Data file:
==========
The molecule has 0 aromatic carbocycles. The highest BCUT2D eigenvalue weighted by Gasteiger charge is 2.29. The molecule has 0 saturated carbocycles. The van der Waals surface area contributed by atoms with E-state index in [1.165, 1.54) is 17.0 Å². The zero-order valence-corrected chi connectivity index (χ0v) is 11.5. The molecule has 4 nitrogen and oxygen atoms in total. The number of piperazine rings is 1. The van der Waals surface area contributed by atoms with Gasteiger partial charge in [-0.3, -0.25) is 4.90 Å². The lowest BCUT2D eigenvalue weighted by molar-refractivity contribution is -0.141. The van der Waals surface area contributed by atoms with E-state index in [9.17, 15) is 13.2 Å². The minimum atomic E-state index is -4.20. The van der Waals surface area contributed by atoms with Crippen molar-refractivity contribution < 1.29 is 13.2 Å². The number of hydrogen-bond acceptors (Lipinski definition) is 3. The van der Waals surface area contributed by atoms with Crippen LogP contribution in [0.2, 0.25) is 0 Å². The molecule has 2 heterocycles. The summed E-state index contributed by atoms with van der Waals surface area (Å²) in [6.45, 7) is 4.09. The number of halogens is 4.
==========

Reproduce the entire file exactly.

The molecule has 0 aromatic carbocycles. The highest BCUT2D eigenvalue weighted by Gasteiger charge is 2.29. The molecule has 0 saturated carbocycles. The van der Waals surface area contributed by atoms with E-state index in [1.165, 1.54) is 17.0 Å². The zero-order valence-corrected chi connectivity index (χ0v) is 11.5. The molecule has 4 nitrogen and oxygen atoms in total. The number of piperazine rings is 1. The van der Waals surface area contributed by atoms with Gasteiger partial charge in [-0.3, -0.25) is 4.90 Å². The lowest BCUT2D eigenvalue weighted by molar-refractivity contribution is -0.141. The van der Waals surface area contributed by atoms with E-state index in [9.17, 15) is 13.2 Å². The minimum atomic E-state index is -4.20. The van der Waals surface area contributed by atoms with Crippen molar-refractivity contribution < 1.29 is 13.2 Å². The number of hydrogen-bond acceptors (Lipinski definition) is 3. The van der Waals surface area contributed by atoms with Crippen LogP contribution in [0.2, 0.25) is 0 Å². The molecule has 2 heterocycles. The summed E-state index contributed by atoms with van der Waals surface area (Å²) in [6.45, 7) is 4.09. The number of halogens is 4.